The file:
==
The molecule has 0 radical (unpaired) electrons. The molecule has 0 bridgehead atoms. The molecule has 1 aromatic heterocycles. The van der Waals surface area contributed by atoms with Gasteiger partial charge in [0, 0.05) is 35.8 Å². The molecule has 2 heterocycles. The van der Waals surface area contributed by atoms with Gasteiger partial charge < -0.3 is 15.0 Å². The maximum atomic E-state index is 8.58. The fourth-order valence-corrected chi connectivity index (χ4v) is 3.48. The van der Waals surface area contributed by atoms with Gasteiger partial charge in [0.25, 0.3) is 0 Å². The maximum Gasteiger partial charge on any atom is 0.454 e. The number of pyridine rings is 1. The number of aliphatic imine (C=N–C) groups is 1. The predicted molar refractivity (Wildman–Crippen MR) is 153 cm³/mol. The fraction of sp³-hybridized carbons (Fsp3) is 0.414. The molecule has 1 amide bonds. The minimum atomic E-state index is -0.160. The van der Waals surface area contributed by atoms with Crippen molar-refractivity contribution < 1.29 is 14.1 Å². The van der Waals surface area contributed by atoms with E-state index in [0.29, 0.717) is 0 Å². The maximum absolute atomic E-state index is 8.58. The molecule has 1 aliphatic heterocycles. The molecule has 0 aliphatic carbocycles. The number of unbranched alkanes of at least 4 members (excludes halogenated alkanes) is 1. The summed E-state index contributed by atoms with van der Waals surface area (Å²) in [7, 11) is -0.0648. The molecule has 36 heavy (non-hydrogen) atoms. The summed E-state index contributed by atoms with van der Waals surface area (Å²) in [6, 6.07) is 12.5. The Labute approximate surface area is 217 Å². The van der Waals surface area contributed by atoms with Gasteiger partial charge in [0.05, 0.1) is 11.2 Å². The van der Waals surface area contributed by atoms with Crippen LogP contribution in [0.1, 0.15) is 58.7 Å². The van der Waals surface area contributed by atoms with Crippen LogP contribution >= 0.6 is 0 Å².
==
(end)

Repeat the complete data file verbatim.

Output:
The molecule has 0 radical (unpaired) electrons. The molecule has 0 bridgehead atoms. The molecule has 1 aromatic heterocycles. The van der Waals surface area contributed by atoms with Gasteiger partial charge in [0, 0.05) is 35.8 Å². The molecule has 2 heterocycles. The van der Waals surface area contributed by atoms with Gasteiger partial charge < -0.3 is 15.0 Å². The maximum atomic E-state index is 8.58. The fourth-order valence-corrected chi connectivity index (χ4v) is 3.48. The van der Waals surface area contributed by atoms with Gasteiger partial charge in [0.25, 0.3) is 0 Å². The maximum Gasteiger partial charge on any atom is 0.454 e. The number of pyridine rings is 1. The number of aliphatic imine (C=N–C) groups is 1. The predicted molar refractivity (Wildman–Crippen MR) is 153 cm³/mol. The fraction of sp³-hybridized carbons (Fsp3) is 0.414. The molecule has 1 amide bonds. The minimum atomic E-state index is -0.160. The van der Waals surface area contributed by atoms with Crippen molar-refractivity contribution < 1.29 is 14.1 Å². The van der Waals surface area contributed by atoms with E-state index in [0.29, 0.717) is 0 Å². The maximum absolute atomic E-state index is 8.58. The molecule has 1 aliphatic heterocycles. The molecule has 0 aliphatic carbocycles. The number of unbranched alkanes of at least 4 members (excludes halogenated alkanes) is 1. The summed E-state index contributed by atoms with van der Waals surface area (Å²) in [7, 11) is -0.0648. The molecule has 36 heavy (non-hydrogen) atoms. The summed E-state index contributed by atoms with van der Waals surface area (Å²) in [6, 6.07) is 12.5. The Labute approximate surface area is 217 Å². The van der Waals surface area contributed by atoms with Gasteiger partial charge in [0.05, 0.1) is 11.2 Å². The van der Waals surface area contributed by atoms with Crippen LogP contribution in [0.1, 0.15) is 58.7 Å². The van der Waals surface area contributed by atoms with Crippen LogP contribution >= 0.6 is 0 Å².